Version Control using Git

Before you start

The following resources contain useful information on version control systems:

Git CheatSheet


Git CheatSheet,(c) 2011,, inc., URL:


When you first setup Git, set up your user name and email address so your first commits will record them properly:

git config --global "My Name"
git config --global ""

Basic Git Workflow Example

Initialise a new git repository, then stage all the files in the directory and finally commit the initial snapshot:

$ git init
$ git add .
$ git commit -m 'initial commit'

Create a new branch named feature_A, check it out so it is the active branch, then edit and stage some files and finally commit the new snapshot:

$ git branch feature_A
$ git checkout feature_A
$ (edit files)
$ git add (files)
$ git commit -m 'add feature A'

Switch back to the master branch, reverting the feature_A changes you just made, then edit some files and commit your new changes directly in the master branch context.:

$ git checkout master
$ (edit files)
$ git commit -a -m 'change files'

Merge the feature_A changes into the master branch context, combining all your work. Finally delete the feature_A branch.:

$ git merge feature_A
$ git branch -d feature_A

Setup & Init

Git configuration, and repository initialisation & cloning.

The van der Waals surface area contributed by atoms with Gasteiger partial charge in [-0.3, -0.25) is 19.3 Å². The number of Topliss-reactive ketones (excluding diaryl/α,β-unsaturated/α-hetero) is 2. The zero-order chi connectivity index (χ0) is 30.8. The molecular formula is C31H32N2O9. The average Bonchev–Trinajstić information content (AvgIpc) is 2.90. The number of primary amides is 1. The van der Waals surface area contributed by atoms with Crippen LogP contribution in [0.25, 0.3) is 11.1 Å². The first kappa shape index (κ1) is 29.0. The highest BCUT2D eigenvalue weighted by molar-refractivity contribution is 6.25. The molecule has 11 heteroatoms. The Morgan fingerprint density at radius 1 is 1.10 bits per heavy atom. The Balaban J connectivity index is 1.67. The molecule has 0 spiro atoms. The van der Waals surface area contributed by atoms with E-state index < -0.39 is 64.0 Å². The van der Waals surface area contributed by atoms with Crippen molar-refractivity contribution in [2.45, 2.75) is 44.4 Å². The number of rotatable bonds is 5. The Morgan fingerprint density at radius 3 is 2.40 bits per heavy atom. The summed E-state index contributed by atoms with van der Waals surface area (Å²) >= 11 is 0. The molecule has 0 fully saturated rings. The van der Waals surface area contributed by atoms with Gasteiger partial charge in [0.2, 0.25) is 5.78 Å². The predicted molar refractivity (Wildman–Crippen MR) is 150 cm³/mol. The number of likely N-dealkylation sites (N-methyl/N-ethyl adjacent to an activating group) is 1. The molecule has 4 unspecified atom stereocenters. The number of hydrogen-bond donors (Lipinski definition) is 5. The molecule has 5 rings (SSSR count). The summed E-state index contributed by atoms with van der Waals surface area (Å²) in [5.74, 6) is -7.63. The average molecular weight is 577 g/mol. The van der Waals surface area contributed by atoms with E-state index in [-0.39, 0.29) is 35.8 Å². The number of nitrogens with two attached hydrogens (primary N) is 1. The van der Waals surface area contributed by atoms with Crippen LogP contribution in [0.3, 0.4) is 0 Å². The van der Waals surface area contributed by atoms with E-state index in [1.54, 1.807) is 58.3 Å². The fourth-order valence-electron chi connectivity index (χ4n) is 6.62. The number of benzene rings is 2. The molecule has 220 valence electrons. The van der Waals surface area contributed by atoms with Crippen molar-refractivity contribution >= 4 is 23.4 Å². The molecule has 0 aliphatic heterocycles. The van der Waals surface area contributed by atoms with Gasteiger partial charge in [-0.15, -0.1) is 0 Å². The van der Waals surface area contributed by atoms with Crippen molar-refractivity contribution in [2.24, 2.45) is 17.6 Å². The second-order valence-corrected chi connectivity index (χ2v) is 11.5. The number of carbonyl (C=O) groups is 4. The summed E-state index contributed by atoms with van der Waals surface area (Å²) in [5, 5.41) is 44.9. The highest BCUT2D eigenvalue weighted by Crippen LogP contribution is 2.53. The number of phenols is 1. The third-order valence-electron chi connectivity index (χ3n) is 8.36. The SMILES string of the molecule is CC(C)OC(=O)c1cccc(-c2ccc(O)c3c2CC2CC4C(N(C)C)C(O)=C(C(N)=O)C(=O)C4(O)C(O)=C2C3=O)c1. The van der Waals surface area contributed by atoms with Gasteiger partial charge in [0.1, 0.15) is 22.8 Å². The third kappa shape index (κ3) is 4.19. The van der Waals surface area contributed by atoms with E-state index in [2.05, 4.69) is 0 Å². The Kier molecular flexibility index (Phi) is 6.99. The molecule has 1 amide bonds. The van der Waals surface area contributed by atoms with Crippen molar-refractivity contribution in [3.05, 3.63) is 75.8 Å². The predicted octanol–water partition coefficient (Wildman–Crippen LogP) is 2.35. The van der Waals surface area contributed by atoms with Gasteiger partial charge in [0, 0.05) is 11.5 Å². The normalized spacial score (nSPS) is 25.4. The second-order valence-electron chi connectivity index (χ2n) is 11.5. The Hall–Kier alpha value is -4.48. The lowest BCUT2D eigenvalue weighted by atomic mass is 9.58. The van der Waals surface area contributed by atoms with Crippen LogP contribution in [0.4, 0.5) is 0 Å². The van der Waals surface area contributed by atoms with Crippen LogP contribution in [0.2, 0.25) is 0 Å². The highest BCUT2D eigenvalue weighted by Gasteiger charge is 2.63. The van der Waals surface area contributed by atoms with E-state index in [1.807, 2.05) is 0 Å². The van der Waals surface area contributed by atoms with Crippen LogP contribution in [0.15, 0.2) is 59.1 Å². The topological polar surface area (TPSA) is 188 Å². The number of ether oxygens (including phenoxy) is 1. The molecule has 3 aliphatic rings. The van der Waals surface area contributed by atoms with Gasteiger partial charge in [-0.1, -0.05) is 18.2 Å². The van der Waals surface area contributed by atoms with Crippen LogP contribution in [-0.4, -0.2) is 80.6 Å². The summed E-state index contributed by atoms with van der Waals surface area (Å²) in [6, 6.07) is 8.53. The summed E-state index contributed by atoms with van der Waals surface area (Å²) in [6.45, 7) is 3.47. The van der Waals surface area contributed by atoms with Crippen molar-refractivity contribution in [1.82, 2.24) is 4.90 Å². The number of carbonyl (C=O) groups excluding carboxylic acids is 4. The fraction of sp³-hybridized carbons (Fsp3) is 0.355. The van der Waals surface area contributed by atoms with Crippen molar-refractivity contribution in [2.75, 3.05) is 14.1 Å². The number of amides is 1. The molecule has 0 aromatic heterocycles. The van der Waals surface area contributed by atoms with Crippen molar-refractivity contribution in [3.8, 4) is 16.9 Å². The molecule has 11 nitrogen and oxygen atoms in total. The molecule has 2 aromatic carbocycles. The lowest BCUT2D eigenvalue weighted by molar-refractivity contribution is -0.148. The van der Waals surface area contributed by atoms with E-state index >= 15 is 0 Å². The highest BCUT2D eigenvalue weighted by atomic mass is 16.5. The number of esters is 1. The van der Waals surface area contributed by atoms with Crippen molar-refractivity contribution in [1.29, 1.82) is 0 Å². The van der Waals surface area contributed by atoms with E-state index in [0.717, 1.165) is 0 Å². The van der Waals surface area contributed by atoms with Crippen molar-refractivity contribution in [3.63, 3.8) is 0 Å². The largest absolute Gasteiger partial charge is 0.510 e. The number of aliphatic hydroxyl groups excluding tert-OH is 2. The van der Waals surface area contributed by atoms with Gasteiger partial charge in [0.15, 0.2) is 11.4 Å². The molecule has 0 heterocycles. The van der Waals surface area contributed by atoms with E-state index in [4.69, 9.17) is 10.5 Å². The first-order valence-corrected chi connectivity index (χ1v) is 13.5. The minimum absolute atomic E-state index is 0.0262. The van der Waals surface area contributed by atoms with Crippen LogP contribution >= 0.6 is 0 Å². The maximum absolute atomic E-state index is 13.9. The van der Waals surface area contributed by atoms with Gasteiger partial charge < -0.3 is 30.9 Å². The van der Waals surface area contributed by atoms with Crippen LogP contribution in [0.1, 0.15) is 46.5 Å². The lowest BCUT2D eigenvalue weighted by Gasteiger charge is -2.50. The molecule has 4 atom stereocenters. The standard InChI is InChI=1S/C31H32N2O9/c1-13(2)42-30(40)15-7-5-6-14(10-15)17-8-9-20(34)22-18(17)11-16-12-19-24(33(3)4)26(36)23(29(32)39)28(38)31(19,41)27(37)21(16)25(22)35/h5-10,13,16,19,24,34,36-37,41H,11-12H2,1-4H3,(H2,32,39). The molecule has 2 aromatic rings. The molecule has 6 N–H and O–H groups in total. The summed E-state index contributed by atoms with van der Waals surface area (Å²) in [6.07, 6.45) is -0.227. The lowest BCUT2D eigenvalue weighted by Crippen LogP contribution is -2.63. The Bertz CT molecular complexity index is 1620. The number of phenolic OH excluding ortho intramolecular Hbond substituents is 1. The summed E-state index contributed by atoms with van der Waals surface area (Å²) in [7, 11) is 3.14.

command description
git config [key] [value] set a config value in this repository
git config global [key] [value] set a config value globally for this user
git init initialise an existing directory as a Git repository
git clone [url] clone a Git repository from a URL
git help [command] get help on any Git command

Stage & Snapshot

Working with snapshots and the Git staging area.

command description
git status show the status of what is staged for your next commit and what is modified in your working directory
git add [file] add a file as it looks now to your next commit (stage)
git reset [file] reset the staging area for a file so the change is not in your next commit (unstage)
git diff diff of what is changed but not staged
git diff --staged diff of what is staged but not yet committed
git commit commit your staged content as a new commit snapshot
git rm [file] remove a file from your working directory and unstage